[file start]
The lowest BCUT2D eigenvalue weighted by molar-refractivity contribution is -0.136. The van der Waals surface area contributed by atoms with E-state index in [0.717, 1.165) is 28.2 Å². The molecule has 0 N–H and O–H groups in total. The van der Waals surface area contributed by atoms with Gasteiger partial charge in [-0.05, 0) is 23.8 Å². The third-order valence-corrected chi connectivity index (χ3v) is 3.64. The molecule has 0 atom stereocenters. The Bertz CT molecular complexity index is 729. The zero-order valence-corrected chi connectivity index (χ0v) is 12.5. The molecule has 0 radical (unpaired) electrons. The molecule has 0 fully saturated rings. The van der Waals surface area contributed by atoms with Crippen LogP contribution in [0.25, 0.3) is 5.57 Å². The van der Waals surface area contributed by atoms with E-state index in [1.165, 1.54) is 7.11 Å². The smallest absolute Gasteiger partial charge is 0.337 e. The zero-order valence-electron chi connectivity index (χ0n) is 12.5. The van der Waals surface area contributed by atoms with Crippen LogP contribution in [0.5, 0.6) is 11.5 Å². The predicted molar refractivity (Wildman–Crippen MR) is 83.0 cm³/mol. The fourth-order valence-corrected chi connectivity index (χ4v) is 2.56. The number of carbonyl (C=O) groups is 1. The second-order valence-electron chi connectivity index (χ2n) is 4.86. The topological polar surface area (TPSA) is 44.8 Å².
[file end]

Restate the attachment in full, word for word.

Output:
The lowest BCUT2D eigenvalue weighted by molar-refractivity contribution is -0.136. The van der Waals surface area contributed by atoms with E-state index in [0.717, 1.165) is 28.2 Å². The molecule has 0 N–H and O–H groups in total. The van der Waals surface area contributed by atoms with Gasteiger partial charge in [-0.05, 0) is 23.8 Å². The third-order valence-corrected chi connectivity index (χ3v) is 3.64. The molecule has 0 atom stereocenters. The Bertz CT molecular complexity index is 729. The zero-order valence-corrected chi connectivity index (χ0v) is 12.5. The molecule has 0 radical (unpaired) electrons. The molecule has 0 fully saturated rings. The van der Waals surface area contributed by atoms with Crippen LogP contribution in [0.25, 0.3) is 5.57 Å². The van der Waals surface area contributed by atoms with E-state index in [1.165, 1.54) is 7.11 Å². The smallest absolute Gasteiger partial charge is 0.337 e. The zero-order valence-electron chi connectivity index (χ0n) is 12.5. The van der Waals surface area contributed by atoms with Crippen LogP contribution in [0.5, 0.6) is 11.5 Å². The predicted molar refractivity (Wildman–Crippen MR) is 83.0 cm³/mol. The fourth-order valence-corrected chi connectivity index (χ4v) is 2.56. The number of carbonyl (C=O) groups is 1. The second-order valence-electron chi connectivity index (χ2n) is 4.86. The topological polar surface area (TPSA) is 44.8 Å².